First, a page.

Why Feeling Bad Feels so Good
How to open yourself to romantic success
Posted May 30, 2013
That's really hard, isn't it? The effects of this cynical way of viewing the world extend well past relationships—you might be invested in feeling bad in general as a means of coping with what you fear is inevitable disappointment. In this state, you’re already hurt or prepared to be hurt, so how much more can someone hurt you? Saying things like “I hate my life” can feel like a shield against the world’s attempts to crush you.
In the previous three posts in this series (here, here and here), we’ve explored the uses of sex to pull an emotionally distant person closer, and sex as a tool to close a perceived power gap. Now, we’ll look at the genesis of this power gap, the origin – how you ended up drawing the short straw.
It's likely that the feelings you have that you are undeserving of happiness, or of a reciprocal relationship comes from a profoundly deep place, most often imprinted when you were young. How did your parents or parent or caregivers model what it means to love? Maybe you’ve experienced trauma or neglect. Maybe you were made to feel ashamed for how you looked, or you were painfully teased, and these experiences made you feel socially awkward, as if you didn’t have anything to offer. Maybe you were taken advantage of, bullied, overpowered, and you felt alone and isolated in these experiences. These personal histories contribute to how we treat others, how we expect to be treated, and how we treat ourselves as we move forward in our lives.
Maybe despite these challenges you’ve been able to escape the feeling that you hate yourself and your life. But a common reaction is to adopt a negative worldview over which you alone hold power. What a relief to feel like you have some control. Who wouldn't want a feeling of control in the face of inner chaos?
Obviously, these feelings about yourself influence your relationships. Now, with your low expectations in place, you still believe you’re going to be shamed, dumped, used, or be the object of ridicule so that you can avoid the surprise and hurt of these actions. But, look closely. This attitude you've adopted is meant to be protective: you take control of challenging situations by putting yourself into this negative headspace before others can do it for you.
I don't think anyone will be shocked to know that feeling undeserving can create the outcome you expect.
This isn’t the metaphysical idea of verbalizing your expectations so that the magical world can deliver them for you. Rather, it’s based in research. For example, this study shows that a person’s romantic beliefs—their expectations for the expression love—create a strong initial relationship. But then romanticism isn’t enough to make satisfaction and wellbeing in a long-term relationship. For that, you need intact self-esteem, as seen here. What creates intact self-esteem? Well, this research shows that in large part it’s your early attachment to your first caregiver. And this attachment later predicts not only your success in adult relationships, but also aspects of your personality including self-esteem.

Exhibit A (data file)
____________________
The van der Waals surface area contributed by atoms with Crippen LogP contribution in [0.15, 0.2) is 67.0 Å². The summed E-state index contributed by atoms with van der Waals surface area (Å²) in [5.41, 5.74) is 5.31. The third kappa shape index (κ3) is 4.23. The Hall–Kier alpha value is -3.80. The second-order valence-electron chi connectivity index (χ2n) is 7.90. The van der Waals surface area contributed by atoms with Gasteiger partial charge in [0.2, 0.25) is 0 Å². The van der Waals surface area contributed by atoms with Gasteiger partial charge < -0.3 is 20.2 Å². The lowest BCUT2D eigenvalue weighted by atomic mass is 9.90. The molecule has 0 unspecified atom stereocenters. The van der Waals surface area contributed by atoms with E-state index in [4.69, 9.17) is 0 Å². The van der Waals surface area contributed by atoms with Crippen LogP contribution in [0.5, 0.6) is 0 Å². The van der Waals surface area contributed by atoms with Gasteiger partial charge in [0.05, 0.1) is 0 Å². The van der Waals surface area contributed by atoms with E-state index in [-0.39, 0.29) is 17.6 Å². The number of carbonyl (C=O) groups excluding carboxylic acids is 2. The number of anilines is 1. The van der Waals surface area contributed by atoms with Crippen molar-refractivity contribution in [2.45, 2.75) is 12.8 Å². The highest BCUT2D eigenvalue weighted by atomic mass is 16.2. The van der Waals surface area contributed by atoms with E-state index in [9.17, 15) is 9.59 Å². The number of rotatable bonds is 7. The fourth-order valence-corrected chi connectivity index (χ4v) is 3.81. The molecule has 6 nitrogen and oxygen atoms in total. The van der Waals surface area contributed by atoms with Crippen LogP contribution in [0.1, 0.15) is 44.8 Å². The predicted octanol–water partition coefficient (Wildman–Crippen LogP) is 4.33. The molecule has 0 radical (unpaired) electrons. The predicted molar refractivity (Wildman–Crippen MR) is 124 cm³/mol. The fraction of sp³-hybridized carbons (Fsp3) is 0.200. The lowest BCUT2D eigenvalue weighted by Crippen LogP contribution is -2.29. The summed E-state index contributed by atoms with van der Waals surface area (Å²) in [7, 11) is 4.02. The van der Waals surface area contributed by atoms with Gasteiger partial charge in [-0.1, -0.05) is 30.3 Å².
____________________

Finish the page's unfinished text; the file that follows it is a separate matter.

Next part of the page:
Your early experiences shape your self-esteem and these expectations of your self worth help to shape your reality. As I’ve seen in my practice, it can be hard for an adult to change the expectations that he or she was forced to adopt as a child. But again, the first step toward change is heightening self-awareness. Take note of what you're doing, take note of what you've been doing and how it impacts how you relate to others now.
Think about the genesis of your expectations. How much have you organized your current emotional life around your childhood and your young adult experiences? Making the connection between then and now is an important step to diluting the power of this protective (but dysfunctional) system you’ve put in place, the system that once kept you safe but now keeps you isolated.
The next step in moving past feelings of low self-worth that may contribute to sabotaging relationships is to access compassion for yourself—not for everyone else, but for you. When you created this worldview, you really did need some semblance of control. There are reasons you developed these strategies. After all, happiness is tenuous and can so easily be taken away, but you can always hold on to your sadness—it belongs to you and no one can take that away. Feeling sad or even hopeless has been a safe state, a protected state, perhaps even necessary state. It's been a security blanket. But, you’re still reading this post because somewhere within you, you want to feel compassion for yourself for fighting to feel safe in a world full of relationships you haven't been able trust.
If you can, work on processing these experiences, including relationships that brought you to this untrusting place. Work on feeling compassion for yourself. Chipping away at self-blame and deepening your self-understanding can allow you to sneak up on yourself and actually enjoy experiences in relationships in ways you didn’t think you could. The resilient part of you longs to feel more content, safer. And as you build moments of unhindered enjoyment, it becomes easier to be in your own skin and to look at the world with eyes less clouded by the traumas of your past and into the emotional and relational possibilities of a new, less encumbered life.
Next week on Tuesday and Thursday, we'll continue to explore this idea of relationship insecurity, including its causes and manifestations. As I write these posts, I would love to hear your voice! What is your experience with this profound and difficult issue? Let me know in the comments on this post or at the social media links below.